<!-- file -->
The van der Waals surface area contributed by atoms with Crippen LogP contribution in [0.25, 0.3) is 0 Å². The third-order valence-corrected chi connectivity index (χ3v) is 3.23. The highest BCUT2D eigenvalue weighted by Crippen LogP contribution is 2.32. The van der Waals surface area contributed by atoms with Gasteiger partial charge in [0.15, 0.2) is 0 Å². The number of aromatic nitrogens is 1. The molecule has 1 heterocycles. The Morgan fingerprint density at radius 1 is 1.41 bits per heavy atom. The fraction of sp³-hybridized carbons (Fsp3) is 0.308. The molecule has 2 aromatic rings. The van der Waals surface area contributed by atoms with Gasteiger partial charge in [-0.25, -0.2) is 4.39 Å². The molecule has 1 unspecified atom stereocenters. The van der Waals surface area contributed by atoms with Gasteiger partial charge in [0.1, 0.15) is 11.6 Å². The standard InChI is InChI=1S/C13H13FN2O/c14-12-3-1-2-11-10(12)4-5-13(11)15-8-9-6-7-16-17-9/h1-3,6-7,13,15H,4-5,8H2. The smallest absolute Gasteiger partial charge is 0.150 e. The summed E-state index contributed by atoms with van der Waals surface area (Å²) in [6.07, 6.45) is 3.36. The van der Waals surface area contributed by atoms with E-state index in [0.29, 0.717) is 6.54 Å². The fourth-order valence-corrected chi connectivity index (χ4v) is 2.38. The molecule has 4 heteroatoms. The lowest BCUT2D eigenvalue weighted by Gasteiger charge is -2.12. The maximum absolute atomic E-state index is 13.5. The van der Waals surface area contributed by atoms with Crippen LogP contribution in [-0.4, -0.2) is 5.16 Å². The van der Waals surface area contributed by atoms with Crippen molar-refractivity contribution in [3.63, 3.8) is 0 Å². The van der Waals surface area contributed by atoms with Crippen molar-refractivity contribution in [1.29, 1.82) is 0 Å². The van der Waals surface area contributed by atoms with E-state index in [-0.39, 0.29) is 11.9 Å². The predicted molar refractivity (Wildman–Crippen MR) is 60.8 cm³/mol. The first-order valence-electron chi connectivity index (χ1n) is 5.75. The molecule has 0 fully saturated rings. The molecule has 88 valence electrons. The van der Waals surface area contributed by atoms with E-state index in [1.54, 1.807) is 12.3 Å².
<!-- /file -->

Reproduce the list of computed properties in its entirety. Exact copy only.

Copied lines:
The van der Waals surface area contributed by atoms with Crippen LogP contribution in [0.25, 0.3) is 0 Å². The third-order valence-corrected chi connectivity index (χ3v) is 3.23. The highest BCUT2D eigenvalue weighted by Crippen LogP contribution is 2.32. The van der Waals surface area contributed by atoms with Gasteiger partial charge in [0.15, 0.2) is 0 Å². The number of aromatic nitrogens is 1. The molecule has 1 heterocycles. The Morgan fingerprint density at radius 1 is 1.41 bits per heavy atom. The fraction of sp³-hybridized carbons (Fsp3) is 0.308. The molecule has 2 aromatic rings. The van der Waals surface area contributed by atoms with Gasteiger partial charge in [-0.25, -0.2) is 4.39 Å². The molecule has 1 unspecified atom stereocenters. The van der Waals surface area contributed by atoms with Gasteiger partial charge in [0.1, 0.15) is 11.6 Å². The standard InChI is InChI=1S/C13H13FN2O/c14-12-3-1-2-11-10(12)4-5-13(11)15-8-9-6-7-16-17-9/h1-3,6-7,13,15H,4-5,8H2. The smallest absolute Gasteiger partial charge is 0.150 e. The summed E-state index contributed by atoms with van der Waals surface area (Å²) in [6.07, 6.45) is 3.36. The van der Waals surface area contributed by atoms with E-state index in [0.29, 0.717) is 6.54 Å². The fourth-order valence-corrected chi connectivity index (χ4v) is 2.38. The molecule has 4 heteroatoms. The lowest BCUT2D eigenvalue weighted by Gasteiger charge is -2.12. The maximum absolute atomic E-state index is 13.5. The van der Waals surface area contributed by atoms with Crippen LogP contribution in [-0.4, -0.2) is 5.16 Å². The van der Waals surface area contributed by atoms with Crippen molar-refractivity contribution in [3.63, 3.8) is 0 Å². The van der Waals surface area contributed by atoms with Crippen molar-refractivity contribution in [1.29, 1.82) is 0 Å². The van der Waals surface area contributed by atoms with E-state index in [-0.39, 0.29) is 11.9 Å². The predicted molar refractivity (Wildman–Crippen MR) is 60.8 cm³/mol. The first-order valence-electron chi connectivity index (χ1n) is 5.75. The molecule has 0 fully saturated rings. The molecule has 88 valence electrons. The van der Waals surface area contributed by atoms with E-state index in [1.54, 1.807) is 12.3 Å².